“the Consequences of Behavior Determine the Probability That the Behavior Will Occur Again”

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“The consequences of behavior determine the probability that the behavior will occur again” --B. F. Skinner

B. F. Skinner is remembered as one of the most radical behaviorist psychologists in America. He developed the theory of operant conditioning, a method of learning that occurs through rewards and punishments for behavior. An example of operant response is when your cell phone rings, you automatically pick it up. Operant conditioning is training yourself not to answer it while at school. In some cases, a behavior might be reinforced each time it occurs or it might not be reinforced at all. However, the objective of reinforcement is always to strengthen behavior, amplifying the likelihood that it will occur again in the future. For situations where you are deliberately trying to train and reinforce an action, such as in the example of the phone in the classroom, a specific reinforcement schedule might be chosen.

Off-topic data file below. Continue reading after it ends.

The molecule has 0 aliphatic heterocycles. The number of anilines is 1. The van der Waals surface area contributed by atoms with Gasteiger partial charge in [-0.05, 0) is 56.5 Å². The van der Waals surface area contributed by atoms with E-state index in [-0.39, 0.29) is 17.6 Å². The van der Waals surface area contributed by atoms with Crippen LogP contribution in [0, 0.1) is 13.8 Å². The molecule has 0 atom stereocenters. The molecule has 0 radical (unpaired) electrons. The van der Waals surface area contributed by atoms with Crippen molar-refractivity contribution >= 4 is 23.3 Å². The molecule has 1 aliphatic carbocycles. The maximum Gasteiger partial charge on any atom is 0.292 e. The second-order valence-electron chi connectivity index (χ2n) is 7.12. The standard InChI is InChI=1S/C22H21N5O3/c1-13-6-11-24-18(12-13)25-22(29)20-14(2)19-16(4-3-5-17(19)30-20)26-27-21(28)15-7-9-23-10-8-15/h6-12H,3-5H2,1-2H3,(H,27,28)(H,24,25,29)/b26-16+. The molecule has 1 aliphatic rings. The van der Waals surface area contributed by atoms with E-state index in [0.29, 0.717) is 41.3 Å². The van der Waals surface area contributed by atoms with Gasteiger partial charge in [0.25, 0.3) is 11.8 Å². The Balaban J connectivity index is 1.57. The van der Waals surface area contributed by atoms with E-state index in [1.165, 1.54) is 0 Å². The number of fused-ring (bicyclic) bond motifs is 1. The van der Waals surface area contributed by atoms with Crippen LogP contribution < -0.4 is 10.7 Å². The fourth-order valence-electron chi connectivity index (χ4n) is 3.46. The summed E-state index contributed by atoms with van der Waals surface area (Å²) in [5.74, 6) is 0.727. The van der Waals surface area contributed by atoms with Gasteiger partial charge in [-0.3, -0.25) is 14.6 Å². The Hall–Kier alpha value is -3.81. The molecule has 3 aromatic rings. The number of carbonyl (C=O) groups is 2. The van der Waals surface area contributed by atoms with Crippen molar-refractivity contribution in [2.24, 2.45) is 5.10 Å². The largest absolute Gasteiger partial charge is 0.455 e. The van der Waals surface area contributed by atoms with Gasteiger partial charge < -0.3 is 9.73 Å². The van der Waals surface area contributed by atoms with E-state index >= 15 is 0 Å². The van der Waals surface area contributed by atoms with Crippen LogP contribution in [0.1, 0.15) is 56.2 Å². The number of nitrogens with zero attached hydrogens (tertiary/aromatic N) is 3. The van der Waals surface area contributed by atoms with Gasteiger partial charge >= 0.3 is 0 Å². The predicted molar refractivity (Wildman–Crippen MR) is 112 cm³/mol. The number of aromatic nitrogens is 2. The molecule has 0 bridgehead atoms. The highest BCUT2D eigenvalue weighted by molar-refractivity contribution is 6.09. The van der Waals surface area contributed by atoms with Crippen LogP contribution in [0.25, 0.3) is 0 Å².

On the other hand, punishment is the outcome that causes a decrease in the behavior it follows. Positive punishment involves the presentation of an unfavorable outcome in order to weaken the response it follows. Negative punishment occurs when a favorable outcome is removed after a behavior occurs. In both cases of punishment, the behavior decreases.

Skinner invented a small soundproof chamber where an animal could be free from all outside distractions, called the Skinner box. He also demonstrated that you can create superstitious behavior through his study of animals. Skinner placed an animal in a Skinner box containing a device that automatically dispensed food every five minutes. This continued to transpire whenever the animal picked up its right foot and food was delivered—the animal continued to repeat the behavior, reinforcing the superstitious behavior. Skinner's theory explains how we develop the range of learned behaviors we exhibit daily.
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